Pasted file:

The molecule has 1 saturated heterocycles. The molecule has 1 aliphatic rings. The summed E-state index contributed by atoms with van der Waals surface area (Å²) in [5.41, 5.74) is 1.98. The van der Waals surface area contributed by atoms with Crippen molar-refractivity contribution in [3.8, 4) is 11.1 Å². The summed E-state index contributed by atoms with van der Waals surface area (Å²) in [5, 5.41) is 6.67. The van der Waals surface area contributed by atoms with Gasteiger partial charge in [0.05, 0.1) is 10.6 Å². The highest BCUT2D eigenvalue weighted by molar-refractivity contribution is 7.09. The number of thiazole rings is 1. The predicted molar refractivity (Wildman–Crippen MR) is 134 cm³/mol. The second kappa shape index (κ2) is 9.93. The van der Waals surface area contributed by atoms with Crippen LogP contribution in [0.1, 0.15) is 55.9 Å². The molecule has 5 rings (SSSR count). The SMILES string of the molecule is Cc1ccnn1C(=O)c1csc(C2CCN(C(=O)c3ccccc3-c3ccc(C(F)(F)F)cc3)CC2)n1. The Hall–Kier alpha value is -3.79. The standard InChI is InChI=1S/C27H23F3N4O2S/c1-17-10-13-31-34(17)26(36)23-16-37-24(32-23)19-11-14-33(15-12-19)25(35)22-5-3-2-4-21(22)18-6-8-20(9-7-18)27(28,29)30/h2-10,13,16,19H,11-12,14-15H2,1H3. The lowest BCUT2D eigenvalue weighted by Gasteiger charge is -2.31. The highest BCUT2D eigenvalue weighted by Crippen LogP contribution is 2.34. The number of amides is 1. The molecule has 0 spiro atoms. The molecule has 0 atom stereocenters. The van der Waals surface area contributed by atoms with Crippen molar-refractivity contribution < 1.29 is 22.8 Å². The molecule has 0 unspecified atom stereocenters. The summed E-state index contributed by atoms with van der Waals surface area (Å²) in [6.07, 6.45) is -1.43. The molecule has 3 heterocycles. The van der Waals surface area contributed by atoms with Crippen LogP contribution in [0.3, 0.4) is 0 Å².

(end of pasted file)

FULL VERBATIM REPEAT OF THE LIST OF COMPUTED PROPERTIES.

The molecule has 1 saturated heterocycles. The molecule has 1 aliphatic rings. The summed E-state index contributed by atoms with van der Waals surface area (Å²) in [5.41, 5.74) is 1.98. The van der Waals surface area contributed by atoms with Crippen molar-refractivity contribution in [3.8, 4) is 11.1 Å². The summed E-state index contributed by atoms with van der Waals surface area (Å²) in [5, 5.41) is 6.67. The van der Waals surface area contributed by atoms with Gasteiger partial charge in [0.05, 0.1) is 10.6 Å². The highest BCUT2D eigenvalue weighted by molar-refractivity contribution is 7.09. The number of thiazole rings is 1. The predicted molar refractivity (Wildman–Crippen MR) is 134 cm³/mol. The second kappa shape index (κ2) is 9.93. The van der Waals surface area contributed by atoms with Crippen LogP contribution in [0.1, 0.15) is 55.9 Å². The molecule has 5 rings (SSSR count). The SMILES string of the molecule is Cc1ccnn1C(=O)c1csc(C2CCN(C(=O)c3ccccc3-c3ccc(C(F)(F)F)cc3)CC2)n1. The Hall–Kier alpha value is -3.79. The standard InChI is InChI=1S/C27H23F3N4O2S/c1-17-10-13-31-34(17)26(36)23-16-37-24(32-23)19-11-14-33(15-12-19)25(35)22-5-3-2-4-21(22)18-6-8-20(9-7-18)27(28,29)30/h2-10,13,16,19H,11-12,14-15H2,1H3. The lowest BCUT2D eigenvalue weighted by Gasteiger charge is -2.31. The highest BCUT2D eigenvalue weighted by Crippen LogP contribution is 2.34. The number of amides is 1. The molecule has 0 spiro atoms. The molecule has 0 atom stereocenters. The van der Waals surface area contributed by atoms with Crippen molar-refractivity contribution < 1.29 is 22.8 Å². The molecule has 0 unspecified atom stereocenters. The summed E-state index contributed by atoms with van der Waals surface area (Å²) in [6.07, 6.45) is -1.43. The molecule has 3 heterocycles. The van der Waals surface area contributed by atoms with Crippen LogP contribution in [0.3, 0.4) is 0 Å².